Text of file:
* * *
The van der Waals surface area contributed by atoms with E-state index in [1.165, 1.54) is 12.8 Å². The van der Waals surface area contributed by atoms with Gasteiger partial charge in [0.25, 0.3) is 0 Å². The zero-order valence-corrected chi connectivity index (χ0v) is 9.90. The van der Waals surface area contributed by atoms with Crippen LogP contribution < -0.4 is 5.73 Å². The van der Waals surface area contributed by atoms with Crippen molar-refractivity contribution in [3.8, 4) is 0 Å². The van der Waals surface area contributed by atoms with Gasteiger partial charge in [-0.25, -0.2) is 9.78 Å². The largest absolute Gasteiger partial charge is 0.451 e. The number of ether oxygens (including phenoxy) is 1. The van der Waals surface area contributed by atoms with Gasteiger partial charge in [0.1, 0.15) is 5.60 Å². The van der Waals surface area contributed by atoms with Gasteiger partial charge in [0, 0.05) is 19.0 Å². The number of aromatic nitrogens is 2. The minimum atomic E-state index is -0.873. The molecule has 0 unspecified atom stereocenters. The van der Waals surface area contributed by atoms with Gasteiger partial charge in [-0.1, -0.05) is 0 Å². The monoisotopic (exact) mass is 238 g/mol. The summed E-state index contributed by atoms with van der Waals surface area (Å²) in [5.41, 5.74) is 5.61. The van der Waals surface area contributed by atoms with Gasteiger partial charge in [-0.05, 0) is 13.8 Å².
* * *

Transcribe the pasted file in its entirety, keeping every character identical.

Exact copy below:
The van der Waals surface area contributed by atoms with E-state index in [1.165, 1.54) is 12.8 Å². The van der Waals surface area contributed by atoms with Gasteiger partial charge in [0.25, 0.3) is 0 Å². The zero-order valence-corrected chi connectivity index (χ0v) is 9.90. The van der Waals surface area contributed by atoms with Crippen LogP contribution < -0.4 is 5.73 Å². The van der Waals surface area contributed by atoms with Crippen molar-refractivity contribution in [3.8, 4) is 0 Å². The van der Waals surface area contributed by atoms with Gasteiger partial charge in [-0.25, -0.2) is 9.78 Å². The largest absolute Gasteiger partial charge is 0.451 e. The number of ether oxygens (including phenoxy) is 1. The van der Waals surface area contributed by atoms with Gasteiger partial charge in [0.1, 0.15) is 5.60 Å². The van der Waals surface area contributed by atoms with Gasteiger partial charge in [0, 0.05) is 19.0 Å². The number of aromatic nitrogens is 2. The minimum atomic E-state index is -0.873. The molecule has 0 unspecified atom stereocenters. The van der Waals surface area contributed by atoms with Gasteiger partial charge in [-0.1, -0.05) is 0 Å². The monoisotopic (exact) mass is 238 g/mol. The summed E-state index contributed by atoms with van der Waals surface area (Å²) in [5.41, 5.74) is 5.61. The van der Waals surface area contributed by atoms with Gasteiger partial charge in [-0.05, 0) is 13.8 Å².